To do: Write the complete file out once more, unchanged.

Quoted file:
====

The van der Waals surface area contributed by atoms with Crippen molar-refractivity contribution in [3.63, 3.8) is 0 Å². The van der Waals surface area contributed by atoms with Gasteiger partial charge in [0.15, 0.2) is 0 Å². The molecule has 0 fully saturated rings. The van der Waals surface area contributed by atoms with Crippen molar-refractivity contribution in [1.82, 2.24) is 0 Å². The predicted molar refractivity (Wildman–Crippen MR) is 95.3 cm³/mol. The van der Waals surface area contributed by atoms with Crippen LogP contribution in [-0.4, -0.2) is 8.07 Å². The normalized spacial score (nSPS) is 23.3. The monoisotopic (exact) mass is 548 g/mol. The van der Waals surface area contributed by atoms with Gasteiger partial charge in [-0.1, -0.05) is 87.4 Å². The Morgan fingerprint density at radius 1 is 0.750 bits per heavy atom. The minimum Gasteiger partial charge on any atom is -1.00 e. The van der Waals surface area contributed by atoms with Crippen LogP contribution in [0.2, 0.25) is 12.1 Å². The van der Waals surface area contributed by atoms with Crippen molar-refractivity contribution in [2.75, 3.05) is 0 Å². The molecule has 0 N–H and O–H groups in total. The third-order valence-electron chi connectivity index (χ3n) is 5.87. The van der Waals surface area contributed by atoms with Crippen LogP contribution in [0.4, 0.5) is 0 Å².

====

The van der Waals surface area contributed by atoms with Crippen molar-refractivity contribution in [3.63, 3.8) is 0 Å². The van der Waals surface area contributed by atoms with Gasteiger partial charge in [0.15, 0.2) is 0 Å². The molecule has 0 fully saturated rings. The van der Waals surface area contributed by atoms with Crippen molar-refractivity contribution in [1.82, 2.24) is 0 Å². The predicted molar refractivity (Wildman–Crippen MR) is 95.3 cm³/mol. The van der Waals surface area contributed by atoms with Crippen LogP contribution in [-0.4, -0.2) is 8.07 Å². The normalized spacial score (nSPS) is 23.3. The monoisotopic (exact) mass is 548 g/mol. The van der Waals surface area contributed by atoms with Gasteiger partial charge in [-0.1, -0.05) is 87.4 Å². The Morgan fingerprint density at radius 1 is 0.750 bits per heavy atom. The minimum Gasteiger partial charge on any atom is -1.00 e. The van der Waals surface area contributed by atoms with Crippen LogP contribution in [0.2, 0.25) is 12.1 Å². The van der Waals surface area contributed by atoms with Crippen molar-refractivity contribution in [2.75, 3.05) is 0 Å². The molecule has 0 N–H and O–H groups in total. The third-order valence-electron chi connectivity index (χ3n) is 5.87. The van der Waals surface area contributed by atoms with Crippen LogP contribution in [0.4, 0.5) is 0 Å².